It is possible to write software that solves real business problems, cheaply and reliably. The recipe is well known, even though it's not easy to do.
I am an Extreme Programmer. I help individuals, teams and organization become more effective. I'm lucky to work as a developer for ThoughtWorks, mostly in the Milano area. I used to teach at Università dell'Insubria.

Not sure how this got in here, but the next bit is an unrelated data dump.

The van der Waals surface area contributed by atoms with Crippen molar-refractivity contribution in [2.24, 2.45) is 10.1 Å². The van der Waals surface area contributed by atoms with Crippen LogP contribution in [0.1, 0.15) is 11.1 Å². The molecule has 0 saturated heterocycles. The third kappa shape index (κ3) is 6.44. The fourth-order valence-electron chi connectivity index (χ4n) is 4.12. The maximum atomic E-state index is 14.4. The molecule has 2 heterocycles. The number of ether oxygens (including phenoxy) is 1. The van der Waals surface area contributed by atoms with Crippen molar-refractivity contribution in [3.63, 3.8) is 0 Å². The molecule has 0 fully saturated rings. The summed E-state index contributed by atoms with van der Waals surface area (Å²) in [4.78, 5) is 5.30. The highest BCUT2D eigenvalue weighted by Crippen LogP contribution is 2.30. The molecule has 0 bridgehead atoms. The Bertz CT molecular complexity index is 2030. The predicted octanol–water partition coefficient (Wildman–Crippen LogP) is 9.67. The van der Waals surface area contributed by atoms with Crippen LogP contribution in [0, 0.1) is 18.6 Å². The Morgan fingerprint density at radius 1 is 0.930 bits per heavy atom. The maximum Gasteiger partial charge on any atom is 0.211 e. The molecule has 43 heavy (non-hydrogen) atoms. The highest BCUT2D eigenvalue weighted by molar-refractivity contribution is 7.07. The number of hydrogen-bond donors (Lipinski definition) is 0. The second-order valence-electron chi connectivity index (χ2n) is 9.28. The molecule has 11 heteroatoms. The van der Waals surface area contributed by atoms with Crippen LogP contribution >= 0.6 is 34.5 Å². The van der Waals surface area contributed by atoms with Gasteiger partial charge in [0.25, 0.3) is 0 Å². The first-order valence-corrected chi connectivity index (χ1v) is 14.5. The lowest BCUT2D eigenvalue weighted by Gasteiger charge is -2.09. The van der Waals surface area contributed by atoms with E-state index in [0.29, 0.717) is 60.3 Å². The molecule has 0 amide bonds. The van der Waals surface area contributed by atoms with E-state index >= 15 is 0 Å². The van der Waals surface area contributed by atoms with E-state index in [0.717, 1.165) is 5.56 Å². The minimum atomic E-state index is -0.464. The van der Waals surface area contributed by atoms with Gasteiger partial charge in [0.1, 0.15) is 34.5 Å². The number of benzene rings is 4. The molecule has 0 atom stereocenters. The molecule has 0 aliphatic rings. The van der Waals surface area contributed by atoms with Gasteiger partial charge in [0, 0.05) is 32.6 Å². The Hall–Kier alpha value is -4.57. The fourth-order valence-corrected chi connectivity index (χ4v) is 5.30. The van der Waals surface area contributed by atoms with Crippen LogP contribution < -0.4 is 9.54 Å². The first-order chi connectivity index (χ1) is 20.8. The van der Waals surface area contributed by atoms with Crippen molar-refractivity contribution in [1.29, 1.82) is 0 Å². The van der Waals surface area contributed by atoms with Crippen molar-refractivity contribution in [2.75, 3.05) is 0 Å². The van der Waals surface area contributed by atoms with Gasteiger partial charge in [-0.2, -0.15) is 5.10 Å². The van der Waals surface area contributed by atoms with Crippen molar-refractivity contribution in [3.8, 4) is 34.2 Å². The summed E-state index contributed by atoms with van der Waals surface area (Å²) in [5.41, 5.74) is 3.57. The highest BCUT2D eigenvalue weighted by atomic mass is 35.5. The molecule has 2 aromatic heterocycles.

Typically in a system of any significant size I'll wind up with two models - a "read" model for the UI/service layer/etc... and a "write" model that houses the actual domain/business logic. When returning data as part of a web page, for example, only the read model would be used. The read model includes getters and setters, precalculated data, etc... and more often than not one can wind up creating an entity per view. How you populate this model is up to you, but I've used ORM's, views in the database which provide the data for a given entity, or in some scenarios there is an entirely separate data store for the read model, which is kept up to date asynchronously via queues, etc... from the write model. The write model follows all the rules when it comes to Tell, Don't Ask, etc... Defining a strict separation of concerns through the entire stack usually makes for a simpler, more straightforward implementation on both sides of the fence, as the write model truly only contains what it needs to do it's job (process commands coming from the user) and the read model entities are carefully tailored to fit each use case / view and you can get away from those nasty "Super Entities" that contain every possible property that might ever be needed on any given screen.Matt Burton on the GOOS mailing list